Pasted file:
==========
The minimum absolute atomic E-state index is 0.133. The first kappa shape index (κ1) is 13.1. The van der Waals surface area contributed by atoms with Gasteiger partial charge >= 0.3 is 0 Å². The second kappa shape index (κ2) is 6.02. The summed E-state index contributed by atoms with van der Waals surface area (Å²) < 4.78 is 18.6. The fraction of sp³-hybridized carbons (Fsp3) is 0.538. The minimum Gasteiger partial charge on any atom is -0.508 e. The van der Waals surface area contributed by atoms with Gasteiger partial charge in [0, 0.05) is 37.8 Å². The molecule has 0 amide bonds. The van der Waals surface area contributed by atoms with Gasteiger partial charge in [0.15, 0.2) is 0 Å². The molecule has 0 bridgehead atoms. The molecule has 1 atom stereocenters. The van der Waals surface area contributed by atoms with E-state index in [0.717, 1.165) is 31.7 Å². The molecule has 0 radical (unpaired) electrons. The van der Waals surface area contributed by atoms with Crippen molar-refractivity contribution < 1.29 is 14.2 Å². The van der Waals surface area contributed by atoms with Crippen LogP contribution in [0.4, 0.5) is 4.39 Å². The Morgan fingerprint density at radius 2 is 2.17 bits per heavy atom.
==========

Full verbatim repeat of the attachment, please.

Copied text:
The minimum absolute atomic E-state index is 0.133. The first kappa shape index (κ1) is 13.1. The van der Waals surface area contributed by atoms with Gasteiger partial charge >= 0.3 is 0 Å². The second kappa shape index (κ2) is 6.02. The summed E-state index contributed by atoms with van der Waals surface area (Å²) < 4.78 is 18.6. The fraction of sp³-hybridized carbons (Fsp3) is 0.538. The minimum Gasteiger partial charge on any atom is -0.508 e. The van der Waals surface area contributed by atoms with Gasteiger partial charge in [0, 0.05) is 37.8 Å². The molecule has 0 amide bonds. The van der Waals surface area contributed by atoms with Gasteiger partial charge in [0.15, 0.2) is 0 Å². The molecule has 0 bridgehead atoms. The molecule has 1 atom stereocenters. The van der Waals surface area contributed by atoms with E-state index in [0.717, 1.165) is 31.7 Å². The molecule has 0 radical (unpaired) electrons. The van der Waals surface area contributed by atoms with Crippen molar-refractivity contribution < 1.29 is 14.2 Å². The van der Waals surface area contributed by atoms with Crippen LogP contribution in [0.4, 0.5) is 4.39 Å². The Morgan fingerprint density at radius 2 is 2.17 bits per heavy atom.